Hammond to press for digital sales tax at G20

Reuters LONDON (Reuters) — Britain’s Finance Minister Philip Hammond said he would press the Group of 20 leading economies this weekend to introduce a global tax on the revenues of online giants such as Google, Facebook and Amazon.

Hammond was due to make his case for a global digital tax — which would make it harder for online firms to minimize their tax bills — at a meeting of G20 finance ministers and central bankers in Japan on Saturday and Sunday.

“I will further strengthen our successful economic relationship by showcasing how we’re embracing the new economy and champion our world-class expertise in tackling the challenges posed by the digital revolution,” he said.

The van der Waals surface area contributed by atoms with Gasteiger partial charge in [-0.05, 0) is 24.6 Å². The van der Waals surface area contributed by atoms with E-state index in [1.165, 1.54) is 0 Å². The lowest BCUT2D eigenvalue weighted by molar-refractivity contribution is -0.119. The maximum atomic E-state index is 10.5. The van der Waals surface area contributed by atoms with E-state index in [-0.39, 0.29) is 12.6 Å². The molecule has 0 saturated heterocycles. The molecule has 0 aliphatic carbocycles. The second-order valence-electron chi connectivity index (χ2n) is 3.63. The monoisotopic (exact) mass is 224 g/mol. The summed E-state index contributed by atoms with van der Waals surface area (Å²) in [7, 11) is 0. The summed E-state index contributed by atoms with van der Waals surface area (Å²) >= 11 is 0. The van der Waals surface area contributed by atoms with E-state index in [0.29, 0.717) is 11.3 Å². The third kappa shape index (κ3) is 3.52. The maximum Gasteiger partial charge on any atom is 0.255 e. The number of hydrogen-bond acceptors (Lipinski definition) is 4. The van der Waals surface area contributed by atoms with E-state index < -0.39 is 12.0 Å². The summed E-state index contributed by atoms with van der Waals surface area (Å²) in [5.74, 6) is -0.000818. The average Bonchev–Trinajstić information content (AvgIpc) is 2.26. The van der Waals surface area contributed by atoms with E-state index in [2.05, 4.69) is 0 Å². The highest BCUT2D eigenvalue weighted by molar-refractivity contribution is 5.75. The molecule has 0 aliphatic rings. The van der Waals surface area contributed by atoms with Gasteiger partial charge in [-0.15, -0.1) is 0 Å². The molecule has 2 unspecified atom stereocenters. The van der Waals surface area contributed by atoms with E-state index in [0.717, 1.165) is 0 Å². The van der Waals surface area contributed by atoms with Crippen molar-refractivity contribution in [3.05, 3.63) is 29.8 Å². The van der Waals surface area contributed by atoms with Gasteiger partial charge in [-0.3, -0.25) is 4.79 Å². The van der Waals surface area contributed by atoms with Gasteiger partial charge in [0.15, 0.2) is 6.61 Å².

“I will also meet with my G20 counterparts to reaffirm the need for global reform of the international corporate tax framework, to ensure it is fit for the future.”

Last year, Hammond said he wanted a global tax but Britain was ready to move on its own by taxing profitable companies at 2 percent on the money they make from British users from April 2020, raising more than £400 million ($512 million) a year.

Big internet firms say they follow tax rules but have paid little tax in Europe, typically by channeling sales via countries such as Ireland and Luxembourg, which have light-touch tax regimes.Speech

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